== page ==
Wednesday, September 18

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TRENDING NOW: MORE OUTBOARDS
ON CRUISING BOATS

by Peter Janssen

Who knows what the new year will bring. I personally can’t wait for the Miami show next month to at least get a taste of what’s in store to make cruising easier, safer and more fun. But I already know one thing for sure. The trend toward outboard power, even in cruising boats, will only get stronger and stronger.

The reasons are easy enough: Outboards are now increasingly powerful, quiet, fuel-efficient, easy to use, easy to maintain, easy to replace. They open up space under the salon or cockpit that was occupied by an inboard engine. And they allow you to navigate safely in skinny water in the Chesapeake, say, or the Bahamas, and you can trim them up to cut the lines if you snag one of those lobster pots in Maine.
You’d be hard put to find a builder with a better reputation or blue-blazer pedigree than Hunt Yachts. But Hunt is now offering outboards on all its Harrier and Surfhunter models from 25 to 36 feet. Hunt launched its Surfhunter 32 with twin 250-hp outboards last year (pictured above); it tops out at 44 knots and handles like a sports car.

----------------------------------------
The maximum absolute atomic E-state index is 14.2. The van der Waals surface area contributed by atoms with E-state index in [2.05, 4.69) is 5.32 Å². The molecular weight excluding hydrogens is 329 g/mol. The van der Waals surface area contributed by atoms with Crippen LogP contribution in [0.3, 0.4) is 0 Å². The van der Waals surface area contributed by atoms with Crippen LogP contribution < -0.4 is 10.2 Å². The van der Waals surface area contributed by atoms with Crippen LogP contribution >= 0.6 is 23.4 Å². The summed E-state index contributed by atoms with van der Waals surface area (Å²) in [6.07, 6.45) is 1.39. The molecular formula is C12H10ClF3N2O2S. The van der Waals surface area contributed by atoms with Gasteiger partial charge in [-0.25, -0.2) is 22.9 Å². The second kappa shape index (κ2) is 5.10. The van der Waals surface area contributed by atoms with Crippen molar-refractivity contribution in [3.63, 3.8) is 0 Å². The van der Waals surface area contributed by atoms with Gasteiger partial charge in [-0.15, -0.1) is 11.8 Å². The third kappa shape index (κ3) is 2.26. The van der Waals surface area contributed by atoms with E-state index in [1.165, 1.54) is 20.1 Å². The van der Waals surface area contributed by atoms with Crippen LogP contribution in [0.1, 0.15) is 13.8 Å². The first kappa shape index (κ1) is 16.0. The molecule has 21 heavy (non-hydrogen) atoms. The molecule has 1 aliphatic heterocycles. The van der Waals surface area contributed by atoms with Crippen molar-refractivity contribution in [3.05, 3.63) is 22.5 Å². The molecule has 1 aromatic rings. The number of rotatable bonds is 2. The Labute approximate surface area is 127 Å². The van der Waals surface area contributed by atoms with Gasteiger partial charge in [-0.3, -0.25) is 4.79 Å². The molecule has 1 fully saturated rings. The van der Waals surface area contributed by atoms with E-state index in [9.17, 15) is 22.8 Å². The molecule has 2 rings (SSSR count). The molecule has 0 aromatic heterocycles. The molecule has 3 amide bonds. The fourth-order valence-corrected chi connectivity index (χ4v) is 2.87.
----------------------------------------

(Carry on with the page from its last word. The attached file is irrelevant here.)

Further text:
For its part, MJM Yachts will launch its new MJM 35z this spring powered by two 300-hp Mercury Verados. MJM founder Bob Johnstone says the boat will go more than 50 mph, but the real point is that at a cruising speed of 38 mph it will have a range of 350 nm, and that’s with a fuel capacity of just 250 gallons.
I became a fan of outboards on cruising boats two years ago when I tested a True North 34 with twin 250-hp E-TEC Evinrudes at the Miami show. The performance was simply fun, but what impressed me most was the ability to walk the boat sideways into the wind (or in any direction at all) using the Optimus joystick controls.
So that’s just a start to the year. Stay tuned to see what other trends turn up.

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